### Be careful of false modularity

    private void calcBeta()
{
beta=90-alpha;
}


This only works if you calculate alpha first. That's the programming logic here, but nothing enforces it. So why have a separate method to do an assignment based on one subtraction? You could change

        if(beta==0)
{
calcBeta();
}


to say

        if (beta==0)
{
beta = 90 - alpha;
}


instead. Then you could get rid of calcBeta.

This also avoids the problem of calling calcBeta without testing that beta doesn't already have a value.

Alternately, you could change calcBeta to be more like calcAlpha where it calculates alpha from beta if beta exists or from two sides otherwise.

Similarly, all the calcSide methods assume that alpha exists. And calcSideB and calcSideC assume that sideA exists. If any of that is not true, then you'll get weird results.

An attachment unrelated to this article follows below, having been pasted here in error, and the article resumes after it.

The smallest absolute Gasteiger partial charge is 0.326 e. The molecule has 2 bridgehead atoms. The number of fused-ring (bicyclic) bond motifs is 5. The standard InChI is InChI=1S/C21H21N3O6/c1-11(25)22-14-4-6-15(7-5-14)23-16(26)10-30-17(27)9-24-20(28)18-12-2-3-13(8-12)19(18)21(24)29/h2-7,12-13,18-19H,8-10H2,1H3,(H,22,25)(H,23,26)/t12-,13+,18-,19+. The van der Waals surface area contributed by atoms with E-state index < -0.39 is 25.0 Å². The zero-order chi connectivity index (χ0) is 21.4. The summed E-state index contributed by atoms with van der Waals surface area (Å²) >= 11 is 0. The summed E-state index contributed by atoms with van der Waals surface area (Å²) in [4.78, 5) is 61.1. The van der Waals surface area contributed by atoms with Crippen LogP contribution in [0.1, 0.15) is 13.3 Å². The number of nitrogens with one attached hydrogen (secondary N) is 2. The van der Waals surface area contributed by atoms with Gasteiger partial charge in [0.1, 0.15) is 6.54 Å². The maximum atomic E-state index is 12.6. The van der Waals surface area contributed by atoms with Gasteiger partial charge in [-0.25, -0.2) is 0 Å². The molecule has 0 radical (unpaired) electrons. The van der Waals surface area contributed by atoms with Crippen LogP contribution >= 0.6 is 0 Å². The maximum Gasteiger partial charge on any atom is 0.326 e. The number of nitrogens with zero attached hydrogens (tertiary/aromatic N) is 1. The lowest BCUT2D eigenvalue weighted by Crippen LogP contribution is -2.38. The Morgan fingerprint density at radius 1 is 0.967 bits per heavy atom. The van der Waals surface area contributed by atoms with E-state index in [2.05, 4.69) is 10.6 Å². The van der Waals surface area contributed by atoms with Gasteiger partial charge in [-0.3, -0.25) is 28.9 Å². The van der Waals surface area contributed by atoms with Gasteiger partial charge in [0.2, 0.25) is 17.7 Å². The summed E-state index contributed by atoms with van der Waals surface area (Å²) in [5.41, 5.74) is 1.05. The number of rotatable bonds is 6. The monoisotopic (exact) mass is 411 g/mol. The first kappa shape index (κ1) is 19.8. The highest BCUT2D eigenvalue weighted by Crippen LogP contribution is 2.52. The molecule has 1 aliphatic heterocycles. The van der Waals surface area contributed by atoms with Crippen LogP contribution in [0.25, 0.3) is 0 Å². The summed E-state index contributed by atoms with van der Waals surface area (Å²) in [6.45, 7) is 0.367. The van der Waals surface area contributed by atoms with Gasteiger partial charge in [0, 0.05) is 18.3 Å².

### Exceptional circumstances

    private boolean isPossible()
{
return ((alpha+beta+90)==180 && Math.abs(Math.sqrt(Math.pow(sideA, 2) + Math.pow(sideB, 2)) - sideC) < 1);
}


Why not change (alpha+beta+90)==180 to just (alpha + beta) == 90?

Why is 1 the acceptable error? Why not .1 or .03 or something else?

Are negative values acceptable? Because you accept them if they have the right magnitude. For example, -95 and 185 are a valid pair of angles. And -3, -4, 5 are valid side values.

# Constructor

Do not make calculations in a constructor.

# Responsibilities

As you only have one class of objects that are not communicating to other objects this program can be considered as a procedural program. OOP is about structuring a program by responsibilities. So let's start to identify them.